Dig Your Own Fossils

The first annual National Fossil Day will be celebrated tomorrow, October 13, by the National Park Service and at fossil sites throughout the country. Jamie Pearson has the scoop on some of the best dig sites for kids.

As a kid, I was obsessed with fossils. What kid isn’t? Which is why I took my own children digging for fossils at the Warfeild Fossil Quarries in Wyoming last summer. To get to the quarry, we flew into Salt Lake City, drove north three hours across an increasingly barren landscape, and bumped eight miles up a dirt road. We passed four cattle guards and a solitary gravestone before arriving at what was essentially a big hole in the ground. Frankly I was a little surprised we found it at all.

Southwest Wyoming is a semi-arid desert now, but 50 million years ago it was a lush freshwater lake. For about 4,000 years the water’s unusual chemistry caused dead fish to sink instead of float. The result? Fish fossils. Billions of them.

Since the quarry charges by the hour, the manager George lost no time outfitting us with chisels and hammers and giving us a quick lesson on how to split the pale yellow limestone slabs. The trick, he told us, is to split the stones as wafer-thin as possible.

We all gasped with delight when my daughter found a promising brown squiggle on her very first try.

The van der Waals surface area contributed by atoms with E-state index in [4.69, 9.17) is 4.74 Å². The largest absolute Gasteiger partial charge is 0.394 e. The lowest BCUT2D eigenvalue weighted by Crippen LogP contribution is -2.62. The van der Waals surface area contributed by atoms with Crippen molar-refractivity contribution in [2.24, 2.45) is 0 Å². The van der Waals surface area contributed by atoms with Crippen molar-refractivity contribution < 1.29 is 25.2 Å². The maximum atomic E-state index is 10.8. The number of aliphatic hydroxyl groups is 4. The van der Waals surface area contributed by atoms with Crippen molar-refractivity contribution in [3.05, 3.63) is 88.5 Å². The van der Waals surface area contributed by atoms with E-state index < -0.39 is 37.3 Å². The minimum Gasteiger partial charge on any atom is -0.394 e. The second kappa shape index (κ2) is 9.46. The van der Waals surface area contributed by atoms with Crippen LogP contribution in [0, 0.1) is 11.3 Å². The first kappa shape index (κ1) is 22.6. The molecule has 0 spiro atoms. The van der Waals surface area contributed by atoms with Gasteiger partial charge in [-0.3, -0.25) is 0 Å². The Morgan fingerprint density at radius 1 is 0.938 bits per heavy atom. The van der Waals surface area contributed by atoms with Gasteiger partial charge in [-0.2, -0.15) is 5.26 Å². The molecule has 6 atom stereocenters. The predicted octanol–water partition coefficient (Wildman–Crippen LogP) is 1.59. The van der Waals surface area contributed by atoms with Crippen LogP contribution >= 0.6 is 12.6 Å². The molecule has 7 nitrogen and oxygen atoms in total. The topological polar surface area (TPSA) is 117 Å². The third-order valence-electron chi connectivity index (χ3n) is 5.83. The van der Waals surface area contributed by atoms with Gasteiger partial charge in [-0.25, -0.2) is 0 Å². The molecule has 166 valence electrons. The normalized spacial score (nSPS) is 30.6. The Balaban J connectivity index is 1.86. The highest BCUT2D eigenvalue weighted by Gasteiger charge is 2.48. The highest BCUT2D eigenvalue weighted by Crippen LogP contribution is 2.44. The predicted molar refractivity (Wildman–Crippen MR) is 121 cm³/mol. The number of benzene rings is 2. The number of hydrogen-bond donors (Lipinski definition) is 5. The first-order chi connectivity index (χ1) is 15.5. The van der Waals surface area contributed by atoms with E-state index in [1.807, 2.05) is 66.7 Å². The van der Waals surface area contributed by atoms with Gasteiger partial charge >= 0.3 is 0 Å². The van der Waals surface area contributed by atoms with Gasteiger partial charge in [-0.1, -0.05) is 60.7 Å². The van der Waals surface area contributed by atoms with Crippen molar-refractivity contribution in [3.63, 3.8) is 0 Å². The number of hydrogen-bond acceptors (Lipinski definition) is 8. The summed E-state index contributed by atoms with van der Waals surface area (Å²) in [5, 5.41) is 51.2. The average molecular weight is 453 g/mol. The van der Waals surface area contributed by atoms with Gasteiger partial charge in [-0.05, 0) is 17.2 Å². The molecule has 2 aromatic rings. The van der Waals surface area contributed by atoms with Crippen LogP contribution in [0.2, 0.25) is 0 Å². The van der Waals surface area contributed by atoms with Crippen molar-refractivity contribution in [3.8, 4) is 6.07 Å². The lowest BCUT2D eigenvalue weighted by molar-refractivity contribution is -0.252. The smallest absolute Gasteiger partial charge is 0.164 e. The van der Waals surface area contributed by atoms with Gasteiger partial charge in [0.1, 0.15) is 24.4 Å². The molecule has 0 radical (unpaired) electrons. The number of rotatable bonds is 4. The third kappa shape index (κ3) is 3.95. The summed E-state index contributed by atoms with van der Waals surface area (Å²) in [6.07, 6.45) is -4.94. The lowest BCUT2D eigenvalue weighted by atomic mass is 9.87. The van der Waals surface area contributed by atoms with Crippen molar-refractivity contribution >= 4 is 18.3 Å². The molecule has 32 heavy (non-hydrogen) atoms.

“That’s a coprolite,” laughed George. “You just found the fish’s bathroom.”

In the dusty hours that followed, we found lots more fish poop. We also found dozens of fossilized fish–more than we could possibly carry home. Rare species such as stingrays, turtles, reptiles, birds, and mammals all belong to the quarry no matter who finds them, but visitors are allowed to keep all of the common fish they find, regardless of size.  We found plenty.

Even if you can’t dig your own fossils on public or private land, celebrate National Fossil Day this October 13th with a visit to one of the 230 National Park System areas with documented paleontological resources. Check out their full list of official state fossils (bet you didn’t know that you had one) and other private dig sites around the country.
More Places to Dig Fossils

Warfield Fossil Quarries (fish fossils), Kemmerer, Wyoming
U-DIG Fossils (trilobites), Delta, Utah
PaleoJoes (marine invertebrates), Northern Lower Peninsula, Michigan
Penn Dixie Paleontological and Outdoor Education Center  (trilobites), Hamburg, New York
Lilydale Regional Park (seashells), St. Paul, Minnesota
Fossil Expeditions (bones and teeth of ancient mammals and sharks), Lee County, Florida

Jamie Pearson is a freelance writer, a mother of two, and the publisher of the award-winning independent family travel website Travel Savvy Mom.